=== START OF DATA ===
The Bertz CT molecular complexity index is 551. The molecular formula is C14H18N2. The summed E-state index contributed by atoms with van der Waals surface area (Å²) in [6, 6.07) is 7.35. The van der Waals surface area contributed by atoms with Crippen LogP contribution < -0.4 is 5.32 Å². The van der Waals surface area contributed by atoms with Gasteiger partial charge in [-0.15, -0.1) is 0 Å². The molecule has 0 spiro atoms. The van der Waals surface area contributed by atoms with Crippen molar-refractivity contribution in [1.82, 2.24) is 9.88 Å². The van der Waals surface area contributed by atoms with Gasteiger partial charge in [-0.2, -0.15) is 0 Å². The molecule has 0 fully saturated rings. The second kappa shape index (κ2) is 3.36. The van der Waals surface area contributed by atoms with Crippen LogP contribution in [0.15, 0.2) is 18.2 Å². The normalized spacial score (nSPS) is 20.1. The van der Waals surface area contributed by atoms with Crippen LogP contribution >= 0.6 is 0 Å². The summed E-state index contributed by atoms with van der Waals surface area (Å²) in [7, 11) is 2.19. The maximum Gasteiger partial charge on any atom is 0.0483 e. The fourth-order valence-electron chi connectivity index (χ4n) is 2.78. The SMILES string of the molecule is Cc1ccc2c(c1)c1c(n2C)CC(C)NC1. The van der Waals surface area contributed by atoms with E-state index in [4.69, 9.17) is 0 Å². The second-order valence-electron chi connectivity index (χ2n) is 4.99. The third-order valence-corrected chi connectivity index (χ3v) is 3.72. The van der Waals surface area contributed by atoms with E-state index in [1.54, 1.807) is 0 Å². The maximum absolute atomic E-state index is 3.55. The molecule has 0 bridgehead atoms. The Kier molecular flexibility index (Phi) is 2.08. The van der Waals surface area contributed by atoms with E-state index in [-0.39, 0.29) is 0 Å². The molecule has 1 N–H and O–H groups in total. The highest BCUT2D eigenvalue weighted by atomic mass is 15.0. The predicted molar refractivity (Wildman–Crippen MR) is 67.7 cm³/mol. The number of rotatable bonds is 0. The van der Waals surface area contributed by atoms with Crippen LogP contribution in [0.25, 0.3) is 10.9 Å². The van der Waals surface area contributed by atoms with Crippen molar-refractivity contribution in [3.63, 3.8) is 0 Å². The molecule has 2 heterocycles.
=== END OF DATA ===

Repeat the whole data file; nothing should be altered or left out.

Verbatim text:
The Bertz CT molecular complexity index is 551. The molecular formula is C14H18N2. The summed E-state index contributed by atoms with van der Waals surface area (Å²) in [6, 6.07) is 7.35. The van der Waals surface area contributed by atoms with Crippen LogP contribution < -0.4 is 5.32 Å². The van der Waals surface area contributed by atoms with Gasteiger partial charge in [-0.15, -0.1) is 0 Å². The molecule has 0 spiro atoms. The van der Waals surface area contributed by atoms with Crippen molar-refractivity contribution in [1.82, 2.24) is 9.88 Å². The van der Waals surface area contributed by atoms with Gasteiger partial charge in [-0.2, -0.15) is 0 Å². The molecule has 0 fully saturated rings. The second kappa shape index (κ2) is 3.36. The van der Waals surface area contributed by atoms with Crippen LogP contribution in [0.15, 0.2) is 18.2 Å². The normalized spacial score (nSPS) is 20.1. The van der Waals surface area contributed by atoms with Crippen LogP contribution >= 0.6 is 0 Å². The summed E-state index contributed by atoms with van der Waals surface area (Å²) in [7, 11) is 2.19. The maximum Gasteiger partial charge on any atom is 0.0483 e. The fourth-order valence-electron chi connectivity index (χ4n) is 2.78. The SMILES string of the molecule is Cc1ccc2c(c1)c1c(n2C)CC(C)NC1. The van der Waals surface area contributed by atoms with E-state index in [4.69, 9.17) is 0 Å². The second-order valence-electron chi connectivity index (χ2n) is 4.99. The third-order valence-corrected chi connectivity index (χ3v) is 3.72. The van der Waals surface area contributed by atoms with E-state index in [1.54, 1.807) is 0 Å². The maximum absolute atomic E-state index is 3.55. The molecule has 0 bridgehead atoms. The Kier molecular flexibility index (Phi) is 2.08. The van der Waals surface area contributed by atoms with E-state index in [-0.39, 0.29) is 0 Å². The molecule has 1 N–H and O–H groups in total. The highest BCUT2D eigenvalue weighted by atomic mass is 15.0. The predicted molar refractivity (Wildman–Crippen MR) is 67.7 cm³/mol. The number of rotatable bonds is 0. The van der Waals surface area contributed by atoms with Crippen LogP contribution in [0.25, 0.3) is 10.9 Å². The van der Waals surface area contributed by atoms with Crippen molar-refractivity contribution in [3.63, 3.8) is 0 Å². The molecule has 2 heterocycles.